Another French co-production, this time with Lebanon, also explores the human dimensions of wartime conflict. In The Battlefields, an impressive feature debut by Danielle Arbid, is set in the battle-scarred Lebanon of the 1980’s. A coming-of-age drama of remarkable strength, the film follows the story of 12-year-old Lina, as she painfully discovers the contradictions and hypocrisies of adult life set against the challenges of life in a war zone.

Another view of the Middle East conflict is the French-Egyptian film The Gate Of The Sun, a powerful adaptation of Lebanese writer Elias Khoury’s epic novel of fifty years of Palestinian dispossession, exile, and resistance. The film follows the flight of Younes, his wife Nahila, and their fellow villagers as they are forced to move from their Palestinian homes to a refugee camp in Lebanon. The film, which clocks in at almost five hours, mixes personal stories and historical events as its details the impact of the “nakhba” (disaster) on Palestinian life and society.

The last French co-production is the first ever between France and one of the world’s most exciting emerging film cultures, South Korea. Woman Is The Future Of Man, one of the hits of the Cannes Film Festival, is the sophomore feature of Korean director Hong Sang Soo, whose first film Turning Gate was presented at the Festival last year. Top French producer Marin Karmitz, who has collaborated with such international film giants as Chabrol, Kieslowski and Kiarostami, was so impressed by Hong’s first film that he offered to produce this newest project. With echoes of a classic French theme, the film focuses on the relationships between two men and the woman they once both desired. As emotions and erotic relations shift between the characters, the film is a potent meditation on the subject of lost love and the passage of time.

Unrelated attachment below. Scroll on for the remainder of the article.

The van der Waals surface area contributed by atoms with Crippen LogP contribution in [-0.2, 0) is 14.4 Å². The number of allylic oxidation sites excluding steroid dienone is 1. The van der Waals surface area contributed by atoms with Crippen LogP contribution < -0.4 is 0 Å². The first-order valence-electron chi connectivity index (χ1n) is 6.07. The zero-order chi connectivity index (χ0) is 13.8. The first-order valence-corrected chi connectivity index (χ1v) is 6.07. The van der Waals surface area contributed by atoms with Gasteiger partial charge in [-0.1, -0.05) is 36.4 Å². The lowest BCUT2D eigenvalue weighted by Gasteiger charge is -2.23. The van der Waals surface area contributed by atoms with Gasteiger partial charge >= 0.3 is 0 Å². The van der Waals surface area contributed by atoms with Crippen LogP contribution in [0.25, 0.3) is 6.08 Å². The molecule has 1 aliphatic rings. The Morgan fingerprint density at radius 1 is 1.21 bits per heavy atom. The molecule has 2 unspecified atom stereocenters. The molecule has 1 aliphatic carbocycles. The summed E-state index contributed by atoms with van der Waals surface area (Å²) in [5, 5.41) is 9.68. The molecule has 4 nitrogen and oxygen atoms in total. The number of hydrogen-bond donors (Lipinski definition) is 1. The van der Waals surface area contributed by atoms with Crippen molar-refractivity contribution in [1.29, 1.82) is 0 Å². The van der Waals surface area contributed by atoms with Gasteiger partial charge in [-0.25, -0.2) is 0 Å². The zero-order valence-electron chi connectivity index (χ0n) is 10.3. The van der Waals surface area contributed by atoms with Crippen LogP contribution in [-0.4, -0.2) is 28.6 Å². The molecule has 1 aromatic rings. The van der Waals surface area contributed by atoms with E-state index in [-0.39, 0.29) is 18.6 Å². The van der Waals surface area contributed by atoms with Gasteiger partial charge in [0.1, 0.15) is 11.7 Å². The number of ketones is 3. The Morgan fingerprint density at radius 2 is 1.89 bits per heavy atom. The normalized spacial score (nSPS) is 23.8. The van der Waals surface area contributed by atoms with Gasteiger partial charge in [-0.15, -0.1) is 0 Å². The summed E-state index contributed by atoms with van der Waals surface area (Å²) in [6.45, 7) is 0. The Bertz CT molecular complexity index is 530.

While France is the European country that is most represented at the Festival, there are other European highlights that will be presented over the next ten days.

The screening of the newest film from Spanish director Pedro Almodovar is always a reason for excitement, and New York audiences will be able to view his latest, Bad Education, before it opens theatrically in mid November courtesy of Sony Pictures Classics. The provocative film centers on the reunion of two school friends, one a film director, the other an aspiring screenwriter (played by Y Tu Mamá También’s fast-rising star Gael García Bernal), who become intertwined in memories of Catholic education, multiple identities, sexual dualities, and, above all, a passion for film. Director Almodovar’s own passion for the cinema will be highlighted later this week at a special event entitled Viva Pedro that celebrates his life and career.

The Festival is hosting the US Premiere of UK director Mike Leigh’s latest film, Vera Drake, the Grand Prize Winner at this year’s Venice Film Festival Venice Film Festival. The film, which features a superb performance by veteran actress Imelda Staunton (Best Actress Prize at Venice), is a complex and rewarding story of an abortionist who helps out other women “in trouble” in a 1950’s England where such activity was not only illegal but scandalous. The film, which is being released immediately after the Festival by Fine Line Features, has been hailed as one of director Leigh’s most shattering dramas about the consequences of moral courage.

Rounding off the European slate is another highly anticipated film event. In what will probably be his swan song, Swedish director Ingmar Bergman revisits the married couple whose union unraveled before our eyes in the 1973 classic Scenes From A Marriage. Featuring the same incomparable acting duo of Liv Ullmann and Erland Josephson, this late masterpiece offers a powerful coda to the earlier story, while introducing a new generation of the estranged family who continue the explosive legacy of love, hate and inability to connect that director Bergman has made the signature of his unique and enduring career. The film is scheduled for a release later this year by Sony Pictures Classics.

Stay tuned for coverage of the American, Asian and Latin American films being showcased at New York’s most prestigious film event.

Sandy Mandelberger
Industry Editor

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Chatelin Bruno